Nearly six years ago, in 2010, I attended my first gritLIT event. It was held at the Hamilton Conservatory for the Arts, and Lawrence Hill was reading from Book of Negroes. I remember clearly how generous Hill was with his time after the reading was over, chatting with each audience member who approached him with a book to sign. It wasn't superficial chatter. He seemed truly interested in each of us. Hill clearly won me over, and so did the festival. I joined the team shortly after.
On Saturday night, Hill joined us for the first time since 2010 for an intimate conversation about his own work, and the highly anticipated posthumous release of Café Babanussa, written by his sister Karen Hill. If you're not familiar with Karen Hill's "rich and challenging life," read "Lawrence Hill on his late sister, Karen Louise Hill," which was published by the Toronto Star in 2014.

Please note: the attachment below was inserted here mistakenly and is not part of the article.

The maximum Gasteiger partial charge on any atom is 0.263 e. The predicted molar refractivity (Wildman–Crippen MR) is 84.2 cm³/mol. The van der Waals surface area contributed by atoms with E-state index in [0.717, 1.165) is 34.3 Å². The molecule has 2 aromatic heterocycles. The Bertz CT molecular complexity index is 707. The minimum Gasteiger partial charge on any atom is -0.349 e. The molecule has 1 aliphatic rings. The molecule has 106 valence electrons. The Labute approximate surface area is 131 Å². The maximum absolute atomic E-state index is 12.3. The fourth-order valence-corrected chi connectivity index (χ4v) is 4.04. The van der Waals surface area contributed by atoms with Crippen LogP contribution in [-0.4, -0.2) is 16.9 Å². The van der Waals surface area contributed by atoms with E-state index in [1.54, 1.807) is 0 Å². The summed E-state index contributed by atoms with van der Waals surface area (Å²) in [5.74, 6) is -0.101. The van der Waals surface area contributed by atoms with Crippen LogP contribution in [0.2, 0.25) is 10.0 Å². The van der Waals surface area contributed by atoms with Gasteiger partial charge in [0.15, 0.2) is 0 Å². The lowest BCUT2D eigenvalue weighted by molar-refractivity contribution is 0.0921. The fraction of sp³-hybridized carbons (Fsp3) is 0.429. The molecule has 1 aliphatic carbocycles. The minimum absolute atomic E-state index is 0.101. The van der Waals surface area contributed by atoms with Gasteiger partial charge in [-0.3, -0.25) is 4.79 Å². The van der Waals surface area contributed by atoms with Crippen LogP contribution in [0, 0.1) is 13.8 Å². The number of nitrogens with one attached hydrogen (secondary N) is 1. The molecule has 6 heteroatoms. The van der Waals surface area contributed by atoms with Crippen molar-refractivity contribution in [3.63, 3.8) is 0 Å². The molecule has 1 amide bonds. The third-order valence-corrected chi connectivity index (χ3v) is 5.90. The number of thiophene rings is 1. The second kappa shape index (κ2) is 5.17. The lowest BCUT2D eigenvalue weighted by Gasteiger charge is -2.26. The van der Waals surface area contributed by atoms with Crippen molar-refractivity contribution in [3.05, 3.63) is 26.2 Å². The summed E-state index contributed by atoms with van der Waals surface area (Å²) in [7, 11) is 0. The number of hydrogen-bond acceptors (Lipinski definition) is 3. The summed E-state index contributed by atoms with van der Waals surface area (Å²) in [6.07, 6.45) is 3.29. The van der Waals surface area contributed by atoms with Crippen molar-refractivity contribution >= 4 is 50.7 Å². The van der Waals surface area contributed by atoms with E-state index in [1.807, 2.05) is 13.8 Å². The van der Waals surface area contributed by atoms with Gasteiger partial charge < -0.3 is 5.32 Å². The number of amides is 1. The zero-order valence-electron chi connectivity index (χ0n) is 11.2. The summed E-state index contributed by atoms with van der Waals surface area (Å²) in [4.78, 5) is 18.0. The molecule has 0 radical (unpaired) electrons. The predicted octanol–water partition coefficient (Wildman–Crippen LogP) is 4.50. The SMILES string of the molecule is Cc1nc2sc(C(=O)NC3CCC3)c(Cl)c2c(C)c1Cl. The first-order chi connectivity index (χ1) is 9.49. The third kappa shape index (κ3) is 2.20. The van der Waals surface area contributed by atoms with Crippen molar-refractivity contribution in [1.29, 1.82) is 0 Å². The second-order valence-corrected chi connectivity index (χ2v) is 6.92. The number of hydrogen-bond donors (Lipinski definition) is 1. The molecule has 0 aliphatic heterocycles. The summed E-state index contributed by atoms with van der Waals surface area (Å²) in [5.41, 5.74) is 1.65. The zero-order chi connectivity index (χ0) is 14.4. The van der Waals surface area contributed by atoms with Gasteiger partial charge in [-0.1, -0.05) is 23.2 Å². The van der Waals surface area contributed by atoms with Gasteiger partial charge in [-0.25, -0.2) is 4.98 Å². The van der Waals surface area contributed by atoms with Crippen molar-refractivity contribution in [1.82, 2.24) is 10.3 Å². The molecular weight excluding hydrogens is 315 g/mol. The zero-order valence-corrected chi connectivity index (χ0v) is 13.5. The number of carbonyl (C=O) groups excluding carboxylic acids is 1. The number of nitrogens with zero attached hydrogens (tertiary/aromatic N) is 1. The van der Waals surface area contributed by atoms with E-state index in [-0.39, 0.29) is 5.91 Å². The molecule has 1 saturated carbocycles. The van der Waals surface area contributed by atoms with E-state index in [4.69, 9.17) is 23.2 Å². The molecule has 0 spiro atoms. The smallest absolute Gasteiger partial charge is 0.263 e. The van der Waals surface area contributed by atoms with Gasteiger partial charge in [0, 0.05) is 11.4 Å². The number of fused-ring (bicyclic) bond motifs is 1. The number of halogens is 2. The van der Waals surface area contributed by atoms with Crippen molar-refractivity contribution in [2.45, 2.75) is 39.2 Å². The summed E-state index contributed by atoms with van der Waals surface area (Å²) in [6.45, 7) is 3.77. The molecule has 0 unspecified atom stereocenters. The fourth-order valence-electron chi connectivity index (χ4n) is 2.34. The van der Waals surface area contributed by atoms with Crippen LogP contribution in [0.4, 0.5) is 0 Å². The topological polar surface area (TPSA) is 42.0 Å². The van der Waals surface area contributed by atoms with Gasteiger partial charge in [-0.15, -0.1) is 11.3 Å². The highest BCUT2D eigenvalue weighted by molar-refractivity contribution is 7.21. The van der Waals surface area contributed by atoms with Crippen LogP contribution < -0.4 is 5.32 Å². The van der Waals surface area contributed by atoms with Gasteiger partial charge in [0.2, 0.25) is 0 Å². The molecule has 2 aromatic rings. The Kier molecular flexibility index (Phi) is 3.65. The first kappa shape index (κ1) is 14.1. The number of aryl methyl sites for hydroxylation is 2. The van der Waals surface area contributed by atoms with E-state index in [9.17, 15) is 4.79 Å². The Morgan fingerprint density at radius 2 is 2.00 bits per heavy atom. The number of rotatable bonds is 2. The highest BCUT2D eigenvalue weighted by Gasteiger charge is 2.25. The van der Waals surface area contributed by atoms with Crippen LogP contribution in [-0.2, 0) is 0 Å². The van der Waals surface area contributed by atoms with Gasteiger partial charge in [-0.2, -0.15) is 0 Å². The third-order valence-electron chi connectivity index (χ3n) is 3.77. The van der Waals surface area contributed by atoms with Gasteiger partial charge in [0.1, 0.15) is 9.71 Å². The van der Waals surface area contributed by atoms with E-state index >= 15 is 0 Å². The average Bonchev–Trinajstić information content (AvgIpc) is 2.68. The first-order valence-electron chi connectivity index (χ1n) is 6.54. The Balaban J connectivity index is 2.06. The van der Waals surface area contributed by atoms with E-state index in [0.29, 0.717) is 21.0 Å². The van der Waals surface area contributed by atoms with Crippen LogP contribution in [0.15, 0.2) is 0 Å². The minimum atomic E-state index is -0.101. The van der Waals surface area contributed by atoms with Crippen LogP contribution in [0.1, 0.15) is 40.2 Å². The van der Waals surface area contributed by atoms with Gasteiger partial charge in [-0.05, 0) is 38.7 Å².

Following his sister's death, Hill threw himself into editing (for length, not for content) Café Babanussa as a way to channel his grief. He shared insight into this process with the sold-out crowd of approximately 75.
Bryan Prince Bookseller was on hand to sell copies of both Karen and Lawrence Hill's books.
Believing that Karen Hill's story is not his to tell, Lawrence Hill chose to read an excerpt of his most recent book, The Illegal, a satirical look "on people who have turned their backs on undocumented refugees struggling to survive in a nation that does not want them."
Then he sat down with CHCH News's Annette Hamm to talk about his own writing process, as well as the challenges he faced editing Café Babanussa.